Neb Ond Ni, nofel fuddugol cystadleuaeth y Fedal Ryddiaith 2011, yw dewis Robin McBryde. Robin McBryde, forwards' coach for the Welsh national rugby team, talks about the novel ...
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-I'm Robin McBryde.
-I played rugby for Wales
-between 1994 and 2005.
-I'm currently Wales's forwards
-I also belong
-to the Gorsedd of the Bards.
-I don't swear or curse,
-unless they lose, of course!
-It's given us a bit more confidence,
-knowing if we perform well...
-This is Llanfechell village square.
-I was raised here
-until I was eight or nine years old.
-The post office and shop
-across the way...
-..were the hub of the village.
-They still are to this day.
-Y Cefn Glas pub is behind me.
-My friends and I gathered here.
-We were free
-to roam around the village.
-This is the river where I'd spend
-hours playing in the water...
-..and on the riverbank
-under the bridge...
-..with my two
-closest friends in the village.
-Alun Lloyd and Stephen Humphries,
-or Stephen Bach, lived nearby.
-The three of us would climb trees
-and jump across the river.
-We had the freedom
-to wander through the fields.
-We had lots of fun
-and I have many fond memories.
-We used to walk
-and ride our bikes...
-..from Llanfechell to Cemaes...
-..and spend the day
-playing on the beach.
-We'd jump off the pier into the sea.
-On a day like today,
-there's no better place to be.
-It's a world away...
-..from the upbringing Dewi and
-Siriol had in the novel, Neb Ond Ni.
-I bought the book because it won
-the Prose Medal at the Eisteddfod.
-I read the synopsis of the book...
-..and read a few pages.
-The dialogue contained Southwalian
-and Northwalian dialects.
-It was nice and simple to read.
-It gave me a feel for the book.
-It captivated me.
-The story revolves around...
-..the two central characters -
-Dewi and Siriol.
-They are two remarkable children
-with special needs.
-They're very close and understand
-one another better than anyone.
-The novel begins
-and Dewi is missing.
-Only Siriol knows where he is.
-"Voices calling, lights bobbing like
-shooting stars, Mam staring at me.
-"I wanted to say he was safe
-under the Felin Ganol footbridge.
-"He'd gone to measure it with
-the tape he was given as a present.
-"He would return at midnight.
-"But how could I?
-"And what did I say?
-I said I knew nothing, as usual.
-"I tried not to look at my watch.
-"I wanted it to be midnight.
-"He arrived back,
-grinning as usual.
-"He sauntered back with a
-what's-the-problem look on his face.
-"'You'll be sent away forever if you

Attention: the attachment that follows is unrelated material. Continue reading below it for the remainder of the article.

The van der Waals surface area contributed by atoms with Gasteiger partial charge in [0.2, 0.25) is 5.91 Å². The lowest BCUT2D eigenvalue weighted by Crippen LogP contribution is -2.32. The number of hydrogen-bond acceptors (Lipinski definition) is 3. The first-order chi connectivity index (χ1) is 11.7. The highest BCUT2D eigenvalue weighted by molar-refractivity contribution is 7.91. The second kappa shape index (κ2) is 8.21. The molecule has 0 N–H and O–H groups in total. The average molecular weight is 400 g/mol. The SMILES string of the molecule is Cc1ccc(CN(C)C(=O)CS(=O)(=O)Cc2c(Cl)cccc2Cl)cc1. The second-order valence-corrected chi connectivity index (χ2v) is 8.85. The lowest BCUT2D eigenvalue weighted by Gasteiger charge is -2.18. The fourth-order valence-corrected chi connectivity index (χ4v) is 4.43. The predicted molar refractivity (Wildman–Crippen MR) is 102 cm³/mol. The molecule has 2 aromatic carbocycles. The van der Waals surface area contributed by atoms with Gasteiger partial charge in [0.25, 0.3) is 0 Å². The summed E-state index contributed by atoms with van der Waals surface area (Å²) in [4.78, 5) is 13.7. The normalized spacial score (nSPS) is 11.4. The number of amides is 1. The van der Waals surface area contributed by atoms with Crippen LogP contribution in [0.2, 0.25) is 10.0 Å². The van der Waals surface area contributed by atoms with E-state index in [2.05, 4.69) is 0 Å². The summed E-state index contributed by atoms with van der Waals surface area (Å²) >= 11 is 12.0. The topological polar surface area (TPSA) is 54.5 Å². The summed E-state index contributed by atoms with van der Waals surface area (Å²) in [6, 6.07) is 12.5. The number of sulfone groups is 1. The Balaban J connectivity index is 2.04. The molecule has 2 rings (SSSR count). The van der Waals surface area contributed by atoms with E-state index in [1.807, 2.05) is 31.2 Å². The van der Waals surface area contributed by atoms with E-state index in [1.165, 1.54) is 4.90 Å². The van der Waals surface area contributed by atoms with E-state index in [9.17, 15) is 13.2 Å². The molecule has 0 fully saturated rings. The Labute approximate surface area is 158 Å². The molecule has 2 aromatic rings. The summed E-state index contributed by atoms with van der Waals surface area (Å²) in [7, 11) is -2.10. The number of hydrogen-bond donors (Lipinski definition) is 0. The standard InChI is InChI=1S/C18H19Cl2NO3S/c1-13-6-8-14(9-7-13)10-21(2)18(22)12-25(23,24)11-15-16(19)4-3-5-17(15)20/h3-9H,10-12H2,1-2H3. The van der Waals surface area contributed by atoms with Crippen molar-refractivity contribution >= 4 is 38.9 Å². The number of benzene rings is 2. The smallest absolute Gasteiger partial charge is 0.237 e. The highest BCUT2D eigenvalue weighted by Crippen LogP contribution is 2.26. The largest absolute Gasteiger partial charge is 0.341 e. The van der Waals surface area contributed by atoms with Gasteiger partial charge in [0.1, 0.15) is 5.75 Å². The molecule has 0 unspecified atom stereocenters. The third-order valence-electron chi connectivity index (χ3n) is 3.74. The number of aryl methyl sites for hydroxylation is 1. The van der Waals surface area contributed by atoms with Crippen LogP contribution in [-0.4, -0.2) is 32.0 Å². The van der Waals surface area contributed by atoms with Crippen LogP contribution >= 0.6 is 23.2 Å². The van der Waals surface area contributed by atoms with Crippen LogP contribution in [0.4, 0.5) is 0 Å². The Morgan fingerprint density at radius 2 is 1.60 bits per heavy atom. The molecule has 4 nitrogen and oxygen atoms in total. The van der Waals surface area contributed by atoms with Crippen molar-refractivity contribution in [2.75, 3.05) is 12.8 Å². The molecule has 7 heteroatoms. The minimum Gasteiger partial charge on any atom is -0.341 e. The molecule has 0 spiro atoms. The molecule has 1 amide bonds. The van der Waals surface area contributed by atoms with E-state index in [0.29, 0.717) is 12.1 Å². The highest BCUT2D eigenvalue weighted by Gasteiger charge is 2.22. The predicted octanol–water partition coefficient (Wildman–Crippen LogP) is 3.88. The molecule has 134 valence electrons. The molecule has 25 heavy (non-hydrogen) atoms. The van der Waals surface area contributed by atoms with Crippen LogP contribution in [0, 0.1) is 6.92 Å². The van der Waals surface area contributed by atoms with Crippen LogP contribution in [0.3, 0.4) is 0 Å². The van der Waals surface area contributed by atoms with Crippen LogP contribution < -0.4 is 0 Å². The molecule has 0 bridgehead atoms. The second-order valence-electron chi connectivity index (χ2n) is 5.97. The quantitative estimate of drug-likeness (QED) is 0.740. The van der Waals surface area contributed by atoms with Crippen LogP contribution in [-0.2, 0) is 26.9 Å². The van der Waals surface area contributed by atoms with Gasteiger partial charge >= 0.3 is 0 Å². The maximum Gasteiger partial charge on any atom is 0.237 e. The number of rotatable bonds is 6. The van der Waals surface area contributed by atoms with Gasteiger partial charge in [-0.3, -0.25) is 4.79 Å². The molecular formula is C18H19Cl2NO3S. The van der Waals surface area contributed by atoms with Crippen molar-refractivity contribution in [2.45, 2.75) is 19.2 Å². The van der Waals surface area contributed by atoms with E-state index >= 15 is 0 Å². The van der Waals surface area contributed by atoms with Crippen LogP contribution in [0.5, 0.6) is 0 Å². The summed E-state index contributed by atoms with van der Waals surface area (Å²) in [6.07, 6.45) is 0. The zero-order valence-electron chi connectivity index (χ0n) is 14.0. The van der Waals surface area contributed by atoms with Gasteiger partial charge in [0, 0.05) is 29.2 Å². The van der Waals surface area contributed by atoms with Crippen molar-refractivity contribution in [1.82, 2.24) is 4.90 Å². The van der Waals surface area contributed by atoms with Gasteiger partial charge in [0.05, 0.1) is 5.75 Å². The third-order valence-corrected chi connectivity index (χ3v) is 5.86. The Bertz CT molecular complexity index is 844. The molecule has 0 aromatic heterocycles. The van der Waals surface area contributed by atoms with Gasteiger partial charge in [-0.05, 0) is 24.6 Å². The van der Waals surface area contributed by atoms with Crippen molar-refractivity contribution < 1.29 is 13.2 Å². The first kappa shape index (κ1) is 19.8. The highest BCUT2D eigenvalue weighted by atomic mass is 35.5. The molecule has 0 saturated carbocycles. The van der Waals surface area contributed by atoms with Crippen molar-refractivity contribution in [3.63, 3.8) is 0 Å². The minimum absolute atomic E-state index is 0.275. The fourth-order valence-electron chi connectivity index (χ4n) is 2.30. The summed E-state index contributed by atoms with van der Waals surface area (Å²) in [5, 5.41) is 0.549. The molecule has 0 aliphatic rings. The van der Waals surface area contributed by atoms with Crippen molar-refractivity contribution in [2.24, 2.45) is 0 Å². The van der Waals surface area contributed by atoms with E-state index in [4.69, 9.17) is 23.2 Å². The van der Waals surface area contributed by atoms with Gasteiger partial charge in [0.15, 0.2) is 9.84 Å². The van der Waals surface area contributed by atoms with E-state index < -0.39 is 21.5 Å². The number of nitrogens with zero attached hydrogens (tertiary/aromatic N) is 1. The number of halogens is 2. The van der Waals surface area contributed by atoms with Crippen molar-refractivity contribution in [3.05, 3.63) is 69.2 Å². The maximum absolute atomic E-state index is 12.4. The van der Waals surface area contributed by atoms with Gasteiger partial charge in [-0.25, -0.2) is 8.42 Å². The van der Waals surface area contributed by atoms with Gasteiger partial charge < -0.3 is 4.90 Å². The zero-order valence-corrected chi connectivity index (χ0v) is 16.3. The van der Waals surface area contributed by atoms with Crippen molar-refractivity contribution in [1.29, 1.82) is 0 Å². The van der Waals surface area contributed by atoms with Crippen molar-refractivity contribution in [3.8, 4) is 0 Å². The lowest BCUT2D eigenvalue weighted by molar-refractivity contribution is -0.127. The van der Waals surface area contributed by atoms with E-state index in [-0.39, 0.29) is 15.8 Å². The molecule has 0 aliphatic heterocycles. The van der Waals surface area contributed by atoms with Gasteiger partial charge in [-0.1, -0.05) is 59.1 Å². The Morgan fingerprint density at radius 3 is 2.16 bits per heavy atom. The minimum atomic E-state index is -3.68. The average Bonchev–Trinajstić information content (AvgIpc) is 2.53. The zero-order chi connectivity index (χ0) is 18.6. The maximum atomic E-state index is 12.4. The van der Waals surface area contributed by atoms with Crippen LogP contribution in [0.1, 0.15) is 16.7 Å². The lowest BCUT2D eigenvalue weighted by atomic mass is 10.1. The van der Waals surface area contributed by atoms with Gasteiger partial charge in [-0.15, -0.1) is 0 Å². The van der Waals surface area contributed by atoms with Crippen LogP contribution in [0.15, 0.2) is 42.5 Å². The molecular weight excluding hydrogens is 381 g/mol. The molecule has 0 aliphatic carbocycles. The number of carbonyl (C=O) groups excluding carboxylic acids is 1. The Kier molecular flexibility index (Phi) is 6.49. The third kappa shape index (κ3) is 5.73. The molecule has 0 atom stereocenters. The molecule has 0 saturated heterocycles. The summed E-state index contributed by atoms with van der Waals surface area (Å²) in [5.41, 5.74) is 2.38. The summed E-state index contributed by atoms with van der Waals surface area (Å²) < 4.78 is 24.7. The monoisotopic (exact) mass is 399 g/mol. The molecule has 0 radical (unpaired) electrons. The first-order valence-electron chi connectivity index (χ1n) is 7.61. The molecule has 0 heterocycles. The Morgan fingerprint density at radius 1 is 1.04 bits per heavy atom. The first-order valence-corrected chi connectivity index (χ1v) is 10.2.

-don't behave yourself, sonny Jim.'
-"I started crying
-and Mam put her arm around me.
-"'Don't worry, dear Siriol,
-it's an empty threat.'
-"But on the way back, she
-whispered something in Dad's ear.
-"If Dai sent the little boy away...
-"..she'd break her heart.
-"That's what she said.
-And she's completely right.
-"If Dewi was sent away forever...
-"No, I refuse to think about it.
-It hurts too much."
-The novel is set in the 1970s...
-..and Dewi and Siriol are
-the same age as I was at the time.
-It was easy for me to empathize
-with them as characters...
-..and easy for me to conjure up
-images in my mind, like Dewi.
-I'm very fond of the style...
-..because we see
-..through the eyes
-of the five central characters...
-..and are privy
-to their inner thoughts...
-..instead of open conversations.
-As a man
-who likes to mull things over...
-..the book appealed to me...
-..and made me think...
-..during the time I was reading it
-and also after finishing it.
-What comes across...
-..is how cruel people can be...
-Cruel things they say and do in
-the company of these small children.
-Children with special needs...
-..are sensible enough
-to know what's hurtful.
-That's something else...
-..that makes you think about
-how you behave and act...
-with special needs.
-The novel is set
-in a village similar to Llandwrog.
-I'm on my way there
-to meet the author, Manon Rhys.
-I call on Sitting Bull to stand.
-The sun is shining today and there's
-a picture of the sun on the cover.
-there's a reason for that?
-Hand on heart,
-this was my inspiration.
-It's the same sun that appears on
-Dafydd Iwan Ac Edward's album cover.
-It's a collection
-of children's songs.
-Cwm Rhyd Y Rhosyn
-typifies the ideal village.
-The name is so pretty...
-..and it paints
-a picture of beauty...
-Dewch Am Dro
-Ar Hyd Y Llwybr Troed...
-.."invites children to walk along
-the footpath near the house...
-"..where we shall see many wonders."
-It's an invitation for children
-to go and see these wonders.
-It made me think about children
-who maybe can't see.
-Another line of the song is,